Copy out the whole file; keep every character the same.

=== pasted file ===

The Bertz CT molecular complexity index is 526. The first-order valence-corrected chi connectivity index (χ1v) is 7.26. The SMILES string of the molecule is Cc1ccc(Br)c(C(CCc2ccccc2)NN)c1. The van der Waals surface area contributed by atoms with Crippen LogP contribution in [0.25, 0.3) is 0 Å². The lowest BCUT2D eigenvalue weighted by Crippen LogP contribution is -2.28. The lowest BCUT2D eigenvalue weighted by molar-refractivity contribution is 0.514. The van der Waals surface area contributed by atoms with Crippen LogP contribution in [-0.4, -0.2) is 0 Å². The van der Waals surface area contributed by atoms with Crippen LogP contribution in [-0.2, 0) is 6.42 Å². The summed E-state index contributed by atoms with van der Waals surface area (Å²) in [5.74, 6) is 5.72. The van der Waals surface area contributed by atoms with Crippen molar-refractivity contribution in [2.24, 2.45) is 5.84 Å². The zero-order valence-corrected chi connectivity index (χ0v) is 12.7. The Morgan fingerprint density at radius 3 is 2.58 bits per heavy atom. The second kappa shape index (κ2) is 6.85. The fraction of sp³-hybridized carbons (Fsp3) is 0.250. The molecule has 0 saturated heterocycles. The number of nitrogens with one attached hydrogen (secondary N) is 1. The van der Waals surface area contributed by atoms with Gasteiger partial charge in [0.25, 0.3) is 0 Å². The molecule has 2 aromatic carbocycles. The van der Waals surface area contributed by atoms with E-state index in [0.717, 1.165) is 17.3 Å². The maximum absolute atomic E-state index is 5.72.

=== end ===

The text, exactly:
The Bertz CT molecular complexity index is 526. The first-order valence-corrected chi connectivity index (χ1v) is 7.26. The SMILES string of the molecule is Cc1ccc(Br)c(C(CCc2ccccc2)NN)c1. The van der Waals surface area contributed by atoms with Crippen LogP contribution in [0.25, 0.3) is 0 Å². The lowest BCUT2D eigenvalue weighted by Crippen LogP contribution is -2.28. The lowest BCUT2D eigenvalue weighted by molar-refractivity contribution is 0.514. The van der Waals surface area contributed by atoms with Crippen LogP contribution in [-0.4, -0.2) is 0 Å². The van der Waals surface area contributed by atoms with Crippen LogP contribution in [-0.2, 0) is 6.42 Å². The summed E-state index contributed by atoms with van der Waals surface area (Å²) in [5.74, 6) is 5.72. The van der Waals surface area contributed by atoms with Crippen molar-refractivity contribution in [2.24, 2.45) is 5.84 Å². The zero-order valence-corrected chi connectivity index (χ0v) is 12.7. The Morgan fingerprint density at radius 3 is 2.58 bits per heavy atom. The second kappa shape index (κ2) is 6.85. The fraction of sp³-hybridized carbons (Fsp3) is 0.250. The molecule has 0 saturated heterocycles. The number of nitrogens with one attached hydrogen (secondary N) is 1. The van der Waals surface area contributed by atoms with Gasteiger partial charge in [0.25, 0.3) is 0 Å². The molecule has 2 aromatic carbocycles. The van der Waals surface area contributed by atoms with E-state index in [0.717, 1.165) is 17.3 Å². The maximum absolute atomic E-state index is 5.72.